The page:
Uncategorised

Are Coles and Woollies bullying the major TV networks too?

While everyone in the Australian food manufacturing industry is aware of the bullying behaviour of the major supermarkets, it seems they are also now impacting Australian TV networks, which are declining to screen ads criticising Coles and Woolworths’ stake in pokie machines, but refusing to say why.

The advertisement, which point out that Coles and Woolworths own “more dangerous pokie machines than the five largest Las Vegas casinos,” shows a woman unwittingly spending excess money at the supermarket checkout, which has been changed to look like one of the gaming machines.

It also targets the “Fresh Food People,” slogan, changing it to “The Pokies People,” and also uses the Woolworths Everyday Rewards logo, which it launches today.

{^youtubevideo|(width)425|(height)264|(border)False|(rel)True|(autoplay)False|(fs)True|(color2)#EFEFEF|(cookies)False|(url)https://www.youtube.com/watch?v=Z00v00L3I5Q&feature=player_embedded|(loop)False|(color1)#666666|(hd)False^}

The advertisement, created by GetUp! is not being screened by the major TV networks in Australia, but none of the stations have explained why.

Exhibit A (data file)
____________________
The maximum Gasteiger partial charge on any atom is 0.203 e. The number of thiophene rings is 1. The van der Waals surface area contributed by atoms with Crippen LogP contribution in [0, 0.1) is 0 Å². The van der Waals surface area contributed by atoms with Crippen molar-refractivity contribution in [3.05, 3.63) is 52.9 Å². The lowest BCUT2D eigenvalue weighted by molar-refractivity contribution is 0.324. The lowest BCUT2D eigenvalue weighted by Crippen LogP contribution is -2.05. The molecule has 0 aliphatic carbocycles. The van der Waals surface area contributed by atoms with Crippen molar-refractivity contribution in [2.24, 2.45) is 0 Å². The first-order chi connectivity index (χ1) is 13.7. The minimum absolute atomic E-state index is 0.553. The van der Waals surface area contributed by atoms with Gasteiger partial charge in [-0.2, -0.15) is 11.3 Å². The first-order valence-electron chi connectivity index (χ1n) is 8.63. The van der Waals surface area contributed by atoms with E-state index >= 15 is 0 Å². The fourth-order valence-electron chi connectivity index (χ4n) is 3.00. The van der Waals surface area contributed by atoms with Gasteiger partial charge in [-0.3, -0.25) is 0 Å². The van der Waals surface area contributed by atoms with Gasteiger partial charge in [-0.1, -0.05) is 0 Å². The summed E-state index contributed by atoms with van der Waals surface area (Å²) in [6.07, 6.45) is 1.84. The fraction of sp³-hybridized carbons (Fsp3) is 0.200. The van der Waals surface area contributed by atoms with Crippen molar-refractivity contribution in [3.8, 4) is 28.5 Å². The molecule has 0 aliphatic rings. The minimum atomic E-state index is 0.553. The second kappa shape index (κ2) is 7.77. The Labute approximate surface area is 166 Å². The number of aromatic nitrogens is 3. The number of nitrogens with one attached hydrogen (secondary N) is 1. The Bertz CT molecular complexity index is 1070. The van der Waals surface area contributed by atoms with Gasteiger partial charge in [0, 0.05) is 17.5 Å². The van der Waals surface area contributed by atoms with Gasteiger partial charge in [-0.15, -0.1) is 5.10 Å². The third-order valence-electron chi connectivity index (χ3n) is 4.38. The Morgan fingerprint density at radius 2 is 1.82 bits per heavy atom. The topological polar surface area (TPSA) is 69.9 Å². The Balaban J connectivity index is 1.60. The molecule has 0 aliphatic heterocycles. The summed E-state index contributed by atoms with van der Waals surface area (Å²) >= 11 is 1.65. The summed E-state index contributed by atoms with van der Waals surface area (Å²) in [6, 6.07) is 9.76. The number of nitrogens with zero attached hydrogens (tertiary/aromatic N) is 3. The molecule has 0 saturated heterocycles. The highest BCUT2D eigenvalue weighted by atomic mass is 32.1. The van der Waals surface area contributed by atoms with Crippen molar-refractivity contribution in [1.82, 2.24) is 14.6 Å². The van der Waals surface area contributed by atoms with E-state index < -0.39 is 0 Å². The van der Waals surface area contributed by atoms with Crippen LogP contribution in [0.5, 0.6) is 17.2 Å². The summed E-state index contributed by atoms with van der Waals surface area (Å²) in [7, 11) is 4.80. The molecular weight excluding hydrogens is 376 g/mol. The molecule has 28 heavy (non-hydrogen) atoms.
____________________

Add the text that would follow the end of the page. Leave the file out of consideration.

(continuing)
A spokesperson from the advocacy organisation told Mumbrella they have not been given a reason why they won’t show the ad.

Food Magazine has contacted Channels 7, 9 and 10 this morning, but nobody was able to provide any answers.

As the Senate Inquiry into the impact of Coles and Woolworths’ anti-competitive behaviour is having on the food industry struggles to get witnesses to comment, for fear of being punished, it seems the major supermarkets are throwing their weight around in an increasing number of sectors.

Calls to Coles and Woolworths have not been returned.

The far-reaching impact of Coles and Woolworths has long been documented, and many are highly critical of the stake they have in various sectors.

The Senate Inquiry is slowly gaining some information about the issue, but most food companies are still too afraid to comment on the actions of the supermarkets.

Do we need a Royal Commission into the power of the major supermarkets in Australia?

JOIN OUR NEWSLETTER

JOIN OUR NEWSLETTER
Close
Send this to a friend